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Mayor "1%" Bloomberg Tries to Make it Harder for Homeless to Get Into Shelters (Temporary Reprieve Granted)

New York's Department of Homeless Services has tried to launch a new policy restricting access to shelters.

Last week the Bloomberg administration announced new eligibility rules that would make it harder for homeless people to get into city shelters, a cost-cutting measure astutely timed to coincide with the approach of winter. After a major outcry by homeless advocates and city council members including Speaker Christine Quinn, the city agreed last night to delay the measure pending a court review on December 9th.

Under the policy, originally set to go into effect next week, the city could refuse someone a bed at a shelter unless they proved they had no other housing options, such as staying with relatives or friends. Department of Homeless Services commissioner Seth Diamond claimed the new eligibility guidelines would prevent people who have alternatives to the shelter (like a princely spot on someone's floor) from filling up space reserved for the chronically homeless. Critics pointed out that redefining what counts as "homeless" and throwing bureaucratic obstacles at people in desperate financial straits is not the same thing as actually combatting homelessness.

Council member Annabel Palma and City Council Speaker Christine Quinn slammed the policy in a  joint statement, saying it is, "cruel, risky, unacceptable, and will not reduce homelessness in the city of New York. Denying people shelter because they have found another option for some period of time is punishing people for trying to do the right thing."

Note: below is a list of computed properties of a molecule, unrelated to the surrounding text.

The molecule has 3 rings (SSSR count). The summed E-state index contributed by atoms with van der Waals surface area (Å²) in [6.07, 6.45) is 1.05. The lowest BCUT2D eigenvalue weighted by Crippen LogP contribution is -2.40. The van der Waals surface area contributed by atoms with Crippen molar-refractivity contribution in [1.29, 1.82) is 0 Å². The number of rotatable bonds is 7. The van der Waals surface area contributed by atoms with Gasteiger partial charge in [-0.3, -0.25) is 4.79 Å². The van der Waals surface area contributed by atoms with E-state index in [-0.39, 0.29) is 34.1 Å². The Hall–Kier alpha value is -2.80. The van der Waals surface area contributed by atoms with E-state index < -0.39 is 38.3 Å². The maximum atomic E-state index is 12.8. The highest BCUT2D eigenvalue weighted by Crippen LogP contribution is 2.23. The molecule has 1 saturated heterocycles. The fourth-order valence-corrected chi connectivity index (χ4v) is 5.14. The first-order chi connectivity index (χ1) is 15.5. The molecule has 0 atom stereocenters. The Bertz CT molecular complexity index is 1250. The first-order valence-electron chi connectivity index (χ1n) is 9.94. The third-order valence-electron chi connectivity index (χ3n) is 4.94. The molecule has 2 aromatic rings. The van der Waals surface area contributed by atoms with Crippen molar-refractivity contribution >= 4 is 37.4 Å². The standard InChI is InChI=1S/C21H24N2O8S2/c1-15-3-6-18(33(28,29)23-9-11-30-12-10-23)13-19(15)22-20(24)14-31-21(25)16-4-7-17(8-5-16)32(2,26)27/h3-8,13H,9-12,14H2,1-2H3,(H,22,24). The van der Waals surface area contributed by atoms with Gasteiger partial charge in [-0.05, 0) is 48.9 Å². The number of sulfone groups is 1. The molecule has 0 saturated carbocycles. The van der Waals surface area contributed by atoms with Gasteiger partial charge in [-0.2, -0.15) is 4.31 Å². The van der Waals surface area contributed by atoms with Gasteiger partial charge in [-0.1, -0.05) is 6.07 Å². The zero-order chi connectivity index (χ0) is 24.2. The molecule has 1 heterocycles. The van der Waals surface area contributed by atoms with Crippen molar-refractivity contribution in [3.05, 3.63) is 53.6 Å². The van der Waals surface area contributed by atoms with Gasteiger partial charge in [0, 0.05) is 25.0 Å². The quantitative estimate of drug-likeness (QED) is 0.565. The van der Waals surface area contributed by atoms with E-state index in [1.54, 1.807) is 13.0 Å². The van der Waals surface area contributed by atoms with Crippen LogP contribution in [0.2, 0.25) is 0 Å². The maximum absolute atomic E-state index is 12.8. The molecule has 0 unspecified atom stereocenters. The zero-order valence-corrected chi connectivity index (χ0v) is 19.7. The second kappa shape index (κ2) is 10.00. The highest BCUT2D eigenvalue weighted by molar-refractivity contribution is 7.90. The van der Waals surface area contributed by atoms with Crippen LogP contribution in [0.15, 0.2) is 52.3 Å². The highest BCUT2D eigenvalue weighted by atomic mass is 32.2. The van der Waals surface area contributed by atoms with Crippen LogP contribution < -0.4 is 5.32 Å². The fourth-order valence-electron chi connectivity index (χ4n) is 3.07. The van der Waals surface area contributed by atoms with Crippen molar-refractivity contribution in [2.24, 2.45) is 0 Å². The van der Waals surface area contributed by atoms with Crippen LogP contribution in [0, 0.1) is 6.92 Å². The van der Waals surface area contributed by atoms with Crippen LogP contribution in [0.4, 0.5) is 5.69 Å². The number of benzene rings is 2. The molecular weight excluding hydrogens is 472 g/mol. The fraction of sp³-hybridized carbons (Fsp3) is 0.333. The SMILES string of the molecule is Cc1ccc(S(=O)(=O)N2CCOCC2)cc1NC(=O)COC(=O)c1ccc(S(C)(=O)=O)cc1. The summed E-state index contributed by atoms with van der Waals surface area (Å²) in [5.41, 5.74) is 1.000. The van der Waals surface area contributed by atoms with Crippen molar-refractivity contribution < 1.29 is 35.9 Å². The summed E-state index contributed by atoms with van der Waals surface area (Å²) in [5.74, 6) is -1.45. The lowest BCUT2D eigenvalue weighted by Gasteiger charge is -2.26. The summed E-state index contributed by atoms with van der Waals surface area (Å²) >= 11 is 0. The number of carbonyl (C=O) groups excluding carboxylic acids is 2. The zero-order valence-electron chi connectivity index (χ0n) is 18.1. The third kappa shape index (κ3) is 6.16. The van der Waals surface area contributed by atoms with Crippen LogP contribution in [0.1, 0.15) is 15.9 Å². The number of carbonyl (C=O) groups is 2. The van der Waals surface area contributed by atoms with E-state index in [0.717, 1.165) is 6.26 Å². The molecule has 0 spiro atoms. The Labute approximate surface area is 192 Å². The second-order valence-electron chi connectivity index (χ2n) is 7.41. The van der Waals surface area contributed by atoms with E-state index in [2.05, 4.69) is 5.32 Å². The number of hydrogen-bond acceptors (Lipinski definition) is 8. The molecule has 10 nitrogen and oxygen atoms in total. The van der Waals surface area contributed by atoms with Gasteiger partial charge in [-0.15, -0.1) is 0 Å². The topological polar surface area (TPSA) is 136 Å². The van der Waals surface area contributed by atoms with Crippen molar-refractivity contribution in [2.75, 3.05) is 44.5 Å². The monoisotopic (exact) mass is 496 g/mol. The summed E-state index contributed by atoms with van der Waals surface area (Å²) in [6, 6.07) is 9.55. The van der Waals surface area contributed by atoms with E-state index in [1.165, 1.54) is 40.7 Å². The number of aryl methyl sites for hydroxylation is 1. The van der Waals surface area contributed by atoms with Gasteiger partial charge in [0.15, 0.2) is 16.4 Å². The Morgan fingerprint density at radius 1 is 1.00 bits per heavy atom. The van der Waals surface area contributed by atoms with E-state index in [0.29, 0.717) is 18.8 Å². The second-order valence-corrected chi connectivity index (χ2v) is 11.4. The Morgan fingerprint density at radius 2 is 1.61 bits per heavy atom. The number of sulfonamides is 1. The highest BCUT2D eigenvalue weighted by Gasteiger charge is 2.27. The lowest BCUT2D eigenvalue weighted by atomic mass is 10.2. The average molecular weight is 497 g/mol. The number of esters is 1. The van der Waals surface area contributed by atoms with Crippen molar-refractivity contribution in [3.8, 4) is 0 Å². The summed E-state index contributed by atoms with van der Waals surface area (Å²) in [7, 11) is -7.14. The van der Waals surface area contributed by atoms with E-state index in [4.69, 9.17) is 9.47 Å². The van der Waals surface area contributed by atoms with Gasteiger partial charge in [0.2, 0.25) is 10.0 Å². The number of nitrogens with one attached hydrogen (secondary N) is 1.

"The recession has had a real effect on unemployment and on people's ability to stay in their homes -- our charge is to find ways to help these people -- not to send them into the streets with nowhere to turn to for help," the statement continued. The Legal Aid Society and Coalition for the Homeless vowed to fight the new guidelines in court, claiming they violate a three-decade old decree established by the court case Callahan v. Carey guaranteeing the availability of shelter for the homeless.

Mary Brosnahan, executive director of the Coalition for the Homeless, said in a statement in response to the city's temporary hold, "Today's agreement is a welcome reprieve from the mayor's dangerous proposal that would have meant more homeless sleeping in the streets and the subways this winter. Instead of erecting barriers to shelter, the Bloomberg administration should focus on reducing the record levels of homelessness in New York City."

New poverty stats out this week highlight, yet again, that this is not the time to cut vital services that help America's neediest. Forty-nine million people are living below the poverty line, according to a census report released Monday that used a more sophisticated gauge of economic hardship to measure poverty rates. Homelessness rates lag slightly behind increases in poverty for obvious reasons -- living on the street is usually a last resort -- but the Alliance to End Homelessness predicted in September that rising poverty rates would increase homelessness by 5 percent, or 74,000 more people.

"The lingering effects of the recession have pushed more and more Americans into precarious financial situations" they wrote. "Perhaps the most ominous indicator with respect to homelessness is the continuing rise in deep poverty." (Their projections were based on a lower poverty rate than that found in the most recent census statistics).

Meanwhile, a report by Coalition for the Homeless released Wednesday found that the numbers of unhoused New Yorkers have shot up to their highest in three decades -- 41,000 adults and kids sleeping in shelters -- according to data analyzed by the group's researchers. The Coalition points out that the Bloomberg administration's decision last spring to eliminate housing assistance programs for homeless families has not helped matters.

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